US9370440B2 (en) 2012-01-13 2016-06-21 Ossur Hf Spinal orthosis
US9572705B2 (en) 2012-01-13 2017-02-21 Ossur Hf Spinal orthosis
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US9872794B2 (en) 2012-09-19 2018-01-23 Ossur Hf Panel attachment and circumference adjustment systems for an orthopedic device
US10070984B2 (en) 2012-12-06 2018-09-11 Childrens's Hospital & Research Center at Oakland Variable pressure upper torso braces and methods related thereto
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US9987158B2 (en) 2013-01-24 2018-06-05 Ossur Hf Orthopedic device for treating complications of the hip
US9554935B2 (en) 2013-01-24 2017-01-31 Ossur Hf Orthopedic device for treating complications of the hip
US9795500B2 (en) 2013-01-24 2017-10-24 Ossur Hf Orthopedic device for treating complications of the hip
US9314363B2 (en) 2013-01-24 2016-04-19 Ossur Hf Orthopedic device for treating complications of the hip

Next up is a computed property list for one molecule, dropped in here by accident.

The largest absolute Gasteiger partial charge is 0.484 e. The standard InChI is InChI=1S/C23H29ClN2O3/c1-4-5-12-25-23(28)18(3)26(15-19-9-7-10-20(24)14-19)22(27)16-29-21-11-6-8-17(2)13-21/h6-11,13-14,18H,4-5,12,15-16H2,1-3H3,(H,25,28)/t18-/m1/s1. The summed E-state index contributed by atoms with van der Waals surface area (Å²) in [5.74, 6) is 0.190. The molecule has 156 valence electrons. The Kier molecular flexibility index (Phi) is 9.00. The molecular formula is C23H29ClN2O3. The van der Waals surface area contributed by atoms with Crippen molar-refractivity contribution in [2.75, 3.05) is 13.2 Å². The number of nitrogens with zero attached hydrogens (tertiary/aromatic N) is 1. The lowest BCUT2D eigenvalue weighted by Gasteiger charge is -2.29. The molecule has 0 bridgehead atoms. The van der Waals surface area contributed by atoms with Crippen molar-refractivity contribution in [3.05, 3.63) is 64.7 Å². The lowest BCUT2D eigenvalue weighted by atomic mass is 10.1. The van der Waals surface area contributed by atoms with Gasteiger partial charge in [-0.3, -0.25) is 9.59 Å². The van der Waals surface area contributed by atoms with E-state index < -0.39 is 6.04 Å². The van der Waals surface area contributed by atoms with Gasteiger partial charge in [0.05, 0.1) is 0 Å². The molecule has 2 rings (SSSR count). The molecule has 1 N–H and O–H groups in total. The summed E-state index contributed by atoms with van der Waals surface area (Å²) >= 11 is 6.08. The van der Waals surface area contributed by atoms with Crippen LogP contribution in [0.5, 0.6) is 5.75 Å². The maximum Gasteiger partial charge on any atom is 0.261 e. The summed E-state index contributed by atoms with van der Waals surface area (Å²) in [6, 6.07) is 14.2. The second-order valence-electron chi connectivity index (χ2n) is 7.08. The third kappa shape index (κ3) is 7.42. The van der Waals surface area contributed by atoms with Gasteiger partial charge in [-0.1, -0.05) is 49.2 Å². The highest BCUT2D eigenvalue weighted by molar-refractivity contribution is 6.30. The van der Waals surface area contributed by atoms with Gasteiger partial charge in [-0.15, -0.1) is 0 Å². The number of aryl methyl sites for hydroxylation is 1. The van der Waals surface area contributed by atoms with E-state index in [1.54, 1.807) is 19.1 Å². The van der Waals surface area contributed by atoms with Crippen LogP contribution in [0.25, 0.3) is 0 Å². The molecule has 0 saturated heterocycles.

US9468554B2 (en) 2013-01-24 2016-10-18 Ossur Iceland Ehf Orthopedic device for treating complications of the hip
US9393144B2 (en) 2013-01-24 2016-07-19 Ossur Hf Orthopedic device for treating complications of the hip
US9545523B2 (en) 2013-03-14 2017-01-17 Zeltiq Aesthetics, Inc. Multi-modality treatment systems, methods and apparatus for altering subcutaneous lipid-rich tissue
US9844460B2 (en) 2013-03-14 2017-12-19 Zeltiq Aesthetics, Inc. Treatment systems with fluid mixing systems and fluid-cooled applicators and methods of using the same
US9855184B2 (en) 2013-05-09 2018-01-02 Children's Hospital & Research Center At Oakland Non-surgical torso deformity correction devices and methods related thereto
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USD777338S1 (en) 2014-03-20 2017-01-24 Zeltiq Aesthetics, Inc. Cryotherapy applicator for cooling tissue